As we hit the one-year mark in the hiring of new Pac-12 Commissioner George Kliavkoff, I couldn’t help but correlate it to the Ducks’ hiring of new head coach Dan Lanning. While there is still a long way to go in determining the overall success of these hires, there is certainly one thing that both have inspired for Oregon fans…
In both situations, the status quo was no longer going to cut it. In the case of former Pac-12 Commissioner Larry Scott, the trail of futility he left behind was well documented and nobody questioned his dismissal, while with Mario Cristobal it is not nearly as cut and dry. Cristobal was a great recruiter and won a lot of games at Oregon, including the 2019 Rose Bowl, but Cristobal came with a limited ceiling. His reluctance to implement a high-powered offense meant that, while regularly competing for Pac-12 championships, Oregon was never going to win a National Championship under his watch.
Both these new leaders have proven to be unifiers. Kliavkoff has worked hard at restoring the broken relationships between Pac-12 headquarters and college campuses, abandoned the money pit lease in San Francisco, and has been described as a likable, engaging person who listens to those around him. Lanning has proven to be a personable player’s coach, who has adopted Oregon’s past by reaching out to former players and coaches and most importantly respects Oregon’s identity as a high-powered, high-flying offense.
Thank goodness, no more pistol plunges on third-and-one!
What makes these hires unique is that the employers did not go the conventional route. Neither of these men were on the radar when the search for their openings began. Instead of going after a top-tier college athletic director or president, the Pac-12 went after Kliavkoff, a man with a string of successes in the entertainment industry. While with Lanning, instead of going for a successful head coach with ties to the west coast (an irrational “must-have” when hiring in the Pac-12), Oregon chased after Lanning, a young SEC coordinator with no head coaching experience and no ties to the west.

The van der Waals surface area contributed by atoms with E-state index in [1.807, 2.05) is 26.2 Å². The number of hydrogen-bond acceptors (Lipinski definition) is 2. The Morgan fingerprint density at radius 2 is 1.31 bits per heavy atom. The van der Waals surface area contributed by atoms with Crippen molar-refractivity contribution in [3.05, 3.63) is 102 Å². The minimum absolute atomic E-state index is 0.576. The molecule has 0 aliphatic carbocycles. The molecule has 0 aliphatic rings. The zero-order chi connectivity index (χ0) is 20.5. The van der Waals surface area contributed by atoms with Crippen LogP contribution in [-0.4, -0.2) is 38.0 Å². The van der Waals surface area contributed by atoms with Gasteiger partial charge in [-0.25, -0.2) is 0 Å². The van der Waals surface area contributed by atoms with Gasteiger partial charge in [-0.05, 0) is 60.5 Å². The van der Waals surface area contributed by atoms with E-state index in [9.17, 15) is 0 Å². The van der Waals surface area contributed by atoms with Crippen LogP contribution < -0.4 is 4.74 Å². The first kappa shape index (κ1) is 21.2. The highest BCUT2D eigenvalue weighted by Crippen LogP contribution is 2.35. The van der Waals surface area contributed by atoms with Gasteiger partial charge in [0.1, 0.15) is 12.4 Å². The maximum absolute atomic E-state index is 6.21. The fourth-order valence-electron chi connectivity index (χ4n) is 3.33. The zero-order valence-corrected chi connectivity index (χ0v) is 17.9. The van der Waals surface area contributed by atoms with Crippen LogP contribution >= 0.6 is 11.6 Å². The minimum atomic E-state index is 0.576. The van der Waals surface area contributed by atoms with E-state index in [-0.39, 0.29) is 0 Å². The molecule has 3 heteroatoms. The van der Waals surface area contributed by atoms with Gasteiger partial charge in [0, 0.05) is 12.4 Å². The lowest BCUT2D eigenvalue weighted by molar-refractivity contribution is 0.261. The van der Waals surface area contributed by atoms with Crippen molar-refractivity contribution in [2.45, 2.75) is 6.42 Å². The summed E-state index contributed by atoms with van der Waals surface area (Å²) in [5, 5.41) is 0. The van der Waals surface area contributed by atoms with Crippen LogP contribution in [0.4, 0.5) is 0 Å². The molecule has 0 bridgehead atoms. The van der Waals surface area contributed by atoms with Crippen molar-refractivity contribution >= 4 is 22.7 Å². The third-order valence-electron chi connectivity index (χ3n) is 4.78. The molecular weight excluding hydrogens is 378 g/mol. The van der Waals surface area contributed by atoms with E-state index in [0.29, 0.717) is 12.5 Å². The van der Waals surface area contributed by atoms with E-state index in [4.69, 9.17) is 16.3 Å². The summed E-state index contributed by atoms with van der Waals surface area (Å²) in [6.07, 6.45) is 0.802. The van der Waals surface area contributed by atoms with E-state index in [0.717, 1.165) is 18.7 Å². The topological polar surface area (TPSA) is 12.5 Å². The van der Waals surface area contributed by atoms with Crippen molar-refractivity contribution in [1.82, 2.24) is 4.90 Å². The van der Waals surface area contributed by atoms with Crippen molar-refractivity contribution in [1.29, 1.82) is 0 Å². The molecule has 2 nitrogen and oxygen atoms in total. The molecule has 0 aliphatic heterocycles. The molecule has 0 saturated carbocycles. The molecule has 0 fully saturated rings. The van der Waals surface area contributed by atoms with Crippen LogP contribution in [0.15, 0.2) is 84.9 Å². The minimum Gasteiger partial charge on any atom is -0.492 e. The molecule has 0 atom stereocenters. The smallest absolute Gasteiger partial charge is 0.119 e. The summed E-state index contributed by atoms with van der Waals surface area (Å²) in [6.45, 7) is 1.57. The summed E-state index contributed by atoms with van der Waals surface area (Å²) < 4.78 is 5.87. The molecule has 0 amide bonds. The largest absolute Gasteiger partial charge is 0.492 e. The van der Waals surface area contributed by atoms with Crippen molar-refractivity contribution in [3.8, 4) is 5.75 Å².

In both searches, instead of following the “what we’ve always done” routine, Oregon and the Pac-12 hired who they believed to be the best person for the job, without pigeonholing themselves into considering only those who checked certain – and often unnecessary – boxes. Sure, there might be a short learning curve when stepping into new territory, but a good leader will figure out the lay of the land quickly. This is an easy trade-off for the long-term as opposed to a subpar hire (Justin Wilcox) who gets the nod simply because he knows “the lay of the land.”
There is a long way to go and much to be done in ultimately knowing the success of these two hires. As they say, time will tell. But, early returns are showing that, so far, both hires have been home runs.
Top photo credit: Gary Breedlove
Darren Perkins is a sales professional and 1997 Oregon graduate. After finishing school, he escaped the rain and moved to sunny Southern California where he studied screenwriting for two years at UCLA. Darren grew up in Eugene and in 1980, at the tender age of five, he attended his first Oregon football game. His lasting memory from that experience was an enthusiastic Don Essig announcing to the crowd: “Reggie Ogburn, completes a pass to… Reggie Ogburn.” Captivated by such a thrilling play, Darren’s been hooked on Oregon football ever since. Currently living in Spokane, Darren enjoys flaunting his yellow and green superiority complex over friends and family in Cougar country.
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